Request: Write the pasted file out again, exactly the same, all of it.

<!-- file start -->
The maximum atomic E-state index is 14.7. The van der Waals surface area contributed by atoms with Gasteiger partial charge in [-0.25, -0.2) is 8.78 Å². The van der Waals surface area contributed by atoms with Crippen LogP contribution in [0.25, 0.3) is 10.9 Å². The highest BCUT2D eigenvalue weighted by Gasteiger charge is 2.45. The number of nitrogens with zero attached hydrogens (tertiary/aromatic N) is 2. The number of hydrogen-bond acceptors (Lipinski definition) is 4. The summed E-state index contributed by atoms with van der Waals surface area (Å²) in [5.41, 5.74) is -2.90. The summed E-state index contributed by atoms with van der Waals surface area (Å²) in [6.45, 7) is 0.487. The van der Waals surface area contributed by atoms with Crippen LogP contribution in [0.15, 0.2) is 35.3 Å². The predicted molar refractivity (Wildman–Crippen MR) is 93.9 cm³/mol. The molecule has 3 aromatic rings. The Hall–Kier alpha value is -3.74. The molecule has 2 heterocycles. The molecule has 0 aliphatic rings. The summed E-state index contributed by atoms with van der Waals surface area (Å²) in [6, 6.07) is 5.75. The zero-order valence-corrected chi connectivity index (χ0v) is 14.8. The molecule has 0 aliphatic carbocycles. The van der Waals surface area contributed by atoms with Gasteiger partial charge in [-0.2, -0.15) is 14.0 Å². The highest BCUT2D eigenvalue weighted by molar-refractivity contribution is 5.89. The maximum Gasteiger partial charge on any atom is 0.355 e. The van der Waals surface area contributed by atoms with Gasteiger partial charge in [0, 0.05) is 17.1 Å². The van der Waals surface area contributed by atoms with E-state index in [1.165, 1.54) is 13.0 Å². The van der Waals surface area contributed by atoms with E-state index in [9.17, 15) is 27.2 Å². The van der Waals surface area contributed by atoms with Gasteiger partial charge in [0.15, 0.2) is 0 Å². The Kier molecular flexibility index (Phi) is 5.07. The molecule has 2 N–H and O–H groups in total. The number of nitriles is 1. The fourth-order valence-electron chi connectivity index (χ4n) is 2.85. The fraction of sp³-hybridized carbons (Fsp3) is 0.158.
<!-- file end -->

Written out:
The maximum atomic E-state index is 14.7. The van der Waals surface area contributed by atoms with Gasteiger partial charge in [-0.25, -0.2) is 8.78 Å². The van der Waals surface area contributed by atoms with Crippen LogP contribution in [0.25, 0.3) is 10.9 Å². The highest BCUT2D eigenvalue weighted by Gasteiger charge is 2.45. The number of nitrogens with zero attached hydrogens (tertiary/aromatic N) is 2. The number of hydrogen-bond acceptors (Lipinski definition) is 4. The summed E-state index contributed by atoms with van der Waals surface area (Å²) in [5.41, 5.74) is -2.90. The summed E-state index contributed by atoms with van der Waals surface area (Å²) in [6.45, 7) is 0.487. The van der Waals surface area contributed by atoms with Crippen LogP contribution in [0.15, 0.2) is 35.3 Å². The predicted molar refractivity (Wildman–Crippen MR) is 93.9 cm³/mol. The molecule has 3 aromatic rings. The Hall–Kier alpha value is -3.74. The molecule has 2 heterocycles. The molecule has 0 aliphatic rings. The summed E-state index contributed by atoms with van der Waals surface area (Å²) in [6, 6.07) is 5.75. The zero-order valence-corrected chi connectivity index (χ0v) is 14.8. The molecule has 0 aliphatic carbocycles. The van der Waals surface area contributed by atoms with Gasteiger partial charge in [-0.2, -0.15) is 14.0 Å². The highest BCUT2D eigenvalue weighted by molar-refractivity contribution is 5.89. The maximum Gasteiger partial charge on any atom is 0.355 e. The van der Waals surface area contributed by atoms with Gasteiger partial charge in [0, 0.05) is 17.1 Å². The van der Waals surface area contributed by atoms with E-state index in [1.165, 1.54) is 13.0 Å². The van der Waals surface area contributed by atoms with E-state index in [9.17, 15) is 27.2 Å². The van der Waals surface area contributed by atoms with Gasteiger partial charge in [0.15, 0.2) is 0 Å². The Kier molecular flexibility index (Phi) is 5.07. The molecule has 2 N–H and O–H groups in total. The number of nitriles is 1. The fourth-order valence-electron chi connectivity index (χ4n) is 2.85. The fraction of sp³-hybridized carbons (Fsp3) is 0.158.